Fast-forward trend 3: Rising competitive intensity
China’s leading companies retain an outsize share of profits and return on investment, but cut-throat competition threatens their position. COVID-19 will raise competitive intensity, creating even bigger rewards, and risks, for companies in China.
In China, the top decile of companies capture about 90 percent of total economic profit, while the ratio is about 70 percent for the rest of the world, according to our analysis of the world’s top 5,000 companies. This leading cohort is comprised of companies that have already digitized and possess highly agile operations, strengths that served them well during the epidemic. For example, Alibaba’s Freshippo supermarkets surmounted supply constraints and met soaring online orders for fruit. Foxconn’s agility allowed it to switch factory operations to mask production, protecting employees, and enabling resumption of production earlier than competitors. Popular short-video platform TikTok announced it was hiring 10,000 new employees when the virus hit a peak. At the other end of the spectrum, weaker companies, particularly SMEs that are not sufficiently agile or digital savvy, are vulnerable to cashflow issues, unemployment, and business failure.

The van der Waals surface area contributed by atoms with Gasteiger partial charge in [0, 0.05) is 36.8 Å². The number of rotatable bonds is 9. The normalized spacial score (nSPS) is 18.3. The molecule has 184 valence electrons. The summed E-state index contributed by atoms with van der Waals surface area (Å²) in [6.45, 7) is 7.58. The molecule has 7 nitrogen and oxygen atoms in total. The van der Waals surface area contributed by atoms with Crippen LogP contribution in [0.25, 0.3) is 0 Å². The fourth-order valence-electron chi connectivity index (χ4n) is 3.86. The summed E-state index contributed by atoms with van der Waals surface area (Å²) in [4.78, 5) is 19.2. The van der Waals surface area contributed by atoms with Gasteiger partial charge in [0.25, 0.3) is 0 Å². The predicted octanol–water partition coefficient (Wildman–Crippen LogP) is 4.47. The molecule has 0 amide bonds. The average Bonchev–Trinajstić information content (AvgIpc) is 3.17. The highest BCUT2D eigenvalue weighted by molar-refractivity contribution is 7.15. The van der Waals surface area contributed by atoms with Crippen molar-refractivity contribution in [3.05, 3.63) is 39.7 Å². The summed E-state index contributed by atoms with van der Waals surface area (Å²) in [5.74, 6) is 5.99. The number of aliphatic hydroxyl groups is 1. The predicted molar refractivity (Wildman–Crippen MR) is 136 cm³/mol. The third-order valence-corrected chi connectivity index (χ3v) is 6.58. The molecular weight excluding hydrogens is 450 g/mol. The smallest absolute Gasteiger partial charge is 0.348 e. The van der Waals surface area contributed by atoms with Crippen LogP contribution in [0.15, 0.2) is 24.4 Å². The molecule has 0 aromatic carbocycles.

Fast-forward trend 4: Consumers come of age
China’s affluent younger generation had never experienced a domestic economic downturn prior to COVID-19. The virus has forced them to think harder about spending, saving, and trade-offs in purchasing behavior.